The early ‘90s: phones like bricks; a hairstyle like a children’s pop-up book; and legal loves everyone. And they are in hire mode.... Somehow I managed to find my way into a serious London law firm. On the first day of my articles I found myself to be alongside 20 Oxbridge graduates who had a whole set of attributes I thought I could never compete with. So, not surprisingly, I made some assumptions such as...
“I will know how this works for someone like me; I work harder than anybody else and know more law than the rest of them put together, and that’s how I communicate my value.”
And that’s precisely what I set out to try and do. At one point, it was going so well that I was actually able to build up such a huge pile of files on my desk that nobody could see me behind it. Brilliant – people just left me alone to get on with my work without bothering me. I saw myself as a ‘work-doer’, and, funnily enough, so did others around me. As a consequence of this, I was given more work to do. I thought that was what success looked like, yet I suspect those around me saw things differently.
How I started to appreciate the importance of relationships
After a few years of private practice, I decided to give in-house a try. When I got there I “knew” what I had to do.... In transitioning from private practice to in-house, I had managed to shift my attitude towards work and I stayed employed as an in-house lawyer for a number of years.
Around 2004/5, I was lucky enough to be asked to become involved with something called the Addleshaw Goddard Client Development Centre (CDC). This CDC was the first consultancy started by a law firm to help lawyers communicate their value as effectively as possible, and at Downthecorridor we are pleased to continue to work closely with lawyers and other professional advisers today.
What was the difference?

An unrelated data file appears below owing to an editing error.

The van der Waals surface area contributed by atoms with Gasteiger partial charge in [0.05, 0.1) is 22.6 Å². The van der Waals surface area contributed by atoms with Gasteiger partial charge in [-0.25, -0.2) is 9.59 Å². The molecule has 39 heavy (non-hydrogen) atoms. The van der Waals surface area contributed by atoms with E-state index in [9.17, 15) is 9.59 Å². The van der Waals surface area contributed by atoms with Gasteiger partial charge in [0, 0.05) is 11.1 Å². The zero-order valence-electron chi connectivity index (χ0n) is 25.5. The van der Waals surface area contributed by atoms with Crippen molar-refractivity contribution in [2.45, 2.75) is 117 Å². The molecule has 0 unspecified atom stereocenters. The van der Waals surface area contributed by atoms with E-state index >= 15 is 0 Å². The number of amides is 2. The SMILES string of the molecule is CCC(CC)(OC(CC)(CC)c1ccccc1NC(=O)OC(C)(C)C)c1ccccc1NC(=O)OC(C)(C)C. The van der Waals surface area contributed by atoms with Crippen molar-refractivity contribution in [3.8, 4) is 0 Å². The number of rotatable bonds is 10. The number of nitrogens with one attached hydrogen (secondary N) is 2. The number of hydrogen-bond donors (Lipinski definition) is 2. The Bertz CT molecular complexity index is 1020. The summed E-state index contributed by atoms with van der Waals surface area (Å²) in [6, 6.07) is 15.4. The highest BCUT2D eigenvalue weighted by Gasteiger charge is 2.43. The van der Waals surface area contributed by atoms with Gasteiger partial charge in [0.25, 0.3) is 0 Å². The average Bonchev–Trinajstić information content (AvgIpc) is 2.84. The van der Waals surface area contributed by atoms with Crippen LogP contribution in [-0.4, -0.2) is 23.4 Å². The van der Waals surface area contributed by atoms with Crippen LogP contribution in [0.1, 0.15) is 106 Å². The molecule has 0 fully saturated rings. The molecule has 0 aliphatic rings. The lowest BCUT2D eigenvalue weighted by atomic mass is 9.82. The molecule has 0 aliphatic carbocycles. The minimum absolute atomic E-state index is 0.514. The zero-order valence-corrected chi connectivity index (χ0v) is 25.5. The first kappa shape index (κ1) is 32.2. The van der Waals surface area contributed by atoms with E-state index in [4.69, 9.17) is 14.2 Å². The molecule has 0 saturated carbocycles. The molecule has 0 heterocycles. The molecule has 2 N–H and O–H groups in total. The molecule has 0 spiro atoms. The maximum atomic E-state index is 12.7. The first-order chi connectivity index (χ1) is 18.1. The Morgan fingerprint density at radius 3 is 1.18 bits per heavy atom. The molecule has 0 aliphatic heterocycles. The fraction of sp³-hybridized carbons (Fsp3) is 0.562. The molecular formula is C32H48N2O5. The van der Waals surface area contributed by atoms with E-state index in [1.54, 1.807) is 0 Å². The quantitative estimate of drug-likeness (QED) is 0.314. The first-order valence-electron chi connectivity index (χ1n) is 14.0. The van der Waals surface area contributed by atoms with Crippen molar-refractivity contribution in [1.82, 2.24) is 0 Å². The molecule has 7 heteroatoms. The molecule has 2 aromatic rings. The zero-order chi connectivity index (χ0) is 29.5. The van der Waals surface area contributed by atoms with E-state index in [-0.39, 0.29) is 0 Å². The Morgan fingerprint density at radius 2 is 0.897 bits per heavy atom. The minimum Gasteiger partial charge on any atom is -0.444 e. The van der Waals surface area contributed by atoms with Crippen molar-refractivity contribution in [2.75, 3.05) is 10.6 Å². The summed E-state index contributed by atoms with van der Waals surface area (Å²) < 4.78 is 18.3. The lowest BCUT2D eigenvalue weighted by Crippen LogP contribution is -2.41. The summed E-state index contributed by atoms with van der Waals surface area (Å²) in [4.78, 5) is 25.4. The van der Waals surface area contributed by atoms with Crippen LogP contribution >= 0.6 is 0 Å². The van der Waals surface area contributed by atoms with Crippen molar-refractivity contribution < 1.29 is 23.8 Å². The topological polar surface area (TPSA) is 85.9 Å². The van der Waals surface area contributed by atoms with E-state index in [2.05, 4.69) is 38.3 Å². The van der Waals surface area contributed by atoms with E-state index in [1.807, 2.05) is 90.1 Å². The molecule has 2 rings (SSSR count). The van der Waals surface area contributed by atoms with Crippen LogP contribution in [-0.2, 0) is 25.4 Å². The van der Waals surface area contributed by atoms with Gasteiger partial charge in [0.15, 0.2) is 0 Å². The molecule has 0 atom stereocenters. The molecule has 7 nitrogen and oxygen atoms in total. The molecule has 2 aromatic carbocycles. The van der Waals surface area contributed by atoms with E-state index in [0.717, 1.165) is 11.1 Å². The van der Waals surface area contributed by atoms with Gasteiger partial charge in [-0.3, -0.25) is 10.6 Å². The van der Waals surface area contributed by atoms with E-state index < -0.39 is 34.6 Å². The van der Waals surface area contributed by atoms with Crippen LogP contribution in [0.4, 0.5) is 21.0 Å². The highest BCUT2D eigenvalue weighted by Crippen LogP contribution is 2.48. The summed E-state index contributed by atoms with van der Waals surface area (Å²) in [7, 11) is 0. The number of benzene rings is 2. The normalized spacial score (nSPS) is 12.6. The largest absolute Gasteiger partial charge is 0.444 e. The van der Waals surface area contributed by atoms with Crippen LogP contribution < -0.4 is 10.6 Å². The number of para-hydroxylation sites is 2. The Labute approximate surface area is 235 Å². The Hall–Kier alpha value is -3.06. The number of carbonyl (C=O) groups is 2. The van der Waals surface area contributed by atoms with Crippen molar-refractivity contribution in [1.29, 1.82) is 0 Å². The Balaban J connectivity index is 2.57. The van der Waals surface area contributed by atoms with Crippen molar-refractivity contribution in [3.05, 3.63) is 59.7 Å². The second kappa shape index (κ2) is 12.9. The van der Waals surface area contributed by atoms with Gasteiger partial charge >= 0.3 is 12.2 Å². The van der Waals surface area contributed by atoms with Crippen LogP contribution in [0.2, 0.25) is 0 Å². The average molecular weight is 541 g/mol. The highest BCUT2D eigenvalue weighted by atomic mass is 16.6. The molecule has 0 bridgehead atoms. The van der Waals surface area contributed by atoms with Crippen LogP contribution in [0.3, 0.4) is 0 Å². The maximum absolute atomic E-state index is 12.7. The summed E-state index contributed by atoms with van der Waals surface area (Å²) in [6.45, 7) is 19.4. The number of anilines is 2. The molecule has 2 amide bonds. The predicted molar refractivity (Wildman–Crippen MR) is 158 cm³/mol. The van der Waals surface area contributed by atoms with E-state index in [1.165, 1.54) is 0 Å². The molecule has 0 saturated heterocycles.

After working in the CDC, I quickly started to notice that professional advisers fell broadly into two categories.
- “SERVICE”: We might call the first category “service”. Service teams see their role as being one of responding to requests from the business to mitigate risk.
- “EXPERIENCE”: On the other side of the spectrum, I saw what we might call “experience” teams. Experience teams are involved at the early stages; are high on the radar of the key decision makers and are seen as an essential part of the business.
The fundamental difference between them is this: Their focus on relationships...
- “Service” teams are not focused on relationships, and so they create relationships with their clients by accident.
Whereas “experience” teams think hard about the experience they want to create for their clients along with how they want their clients to feel. They do this by creating relationships on purpose.
To start with, it has to be a deliberate choice
In my view, all professional advisers have a choice about the kind of relationships they want to build with their clients, and whether they want those relationships to happen by accident or on purpose.
I think lawyers and other professionals that actively engage with this question are likely to experience a very different level of fulfilment.
How Coaching can make a real difference
Recently, I have seen how ‛COACHING’ can make a real added value difference to appreciating what is involved. More often this may include what could be called a ‛Coaching Approach’ as well as formal 1 to 1 sessions, as in the most talked about way of doing coaching.
Helping professionals think about the experience they want to create for their clients can take many forms – itself depending on the circumstances. For those in professional services, the relationship with the client is the value they deliver above the service itself. It's how they differentiate themselves. Good coaching creates unique and enduring relationships. If a professional services person wants to coach their client and develop their own coaching skills, the best way to do it is to get a good coach. Good coaches are coach able.
Developing effective relationships are an accepted ‘Business Skill‘
Likewise, after years of coaching professionals at all levels, I also believe that looking at relationships is a matter of leadership.
By leadership, I simply mean doing what others in the same space haven’t done yet.
The ability to foster and develop effective relationships has long been recognised in the wider business community as an essential part of the personal development of any corporate leader.
If we don’t receive relationship management training during our professional formation, then private practice can be a difficult environment where we simply put relationship development in the ‛just a bit too difficult box’ – especially with the chargeable hour issue lurking at the end of every day.
It does take work, but a focus on relationships can mean a lot more fun.
So, how do you see client relationships in your business?
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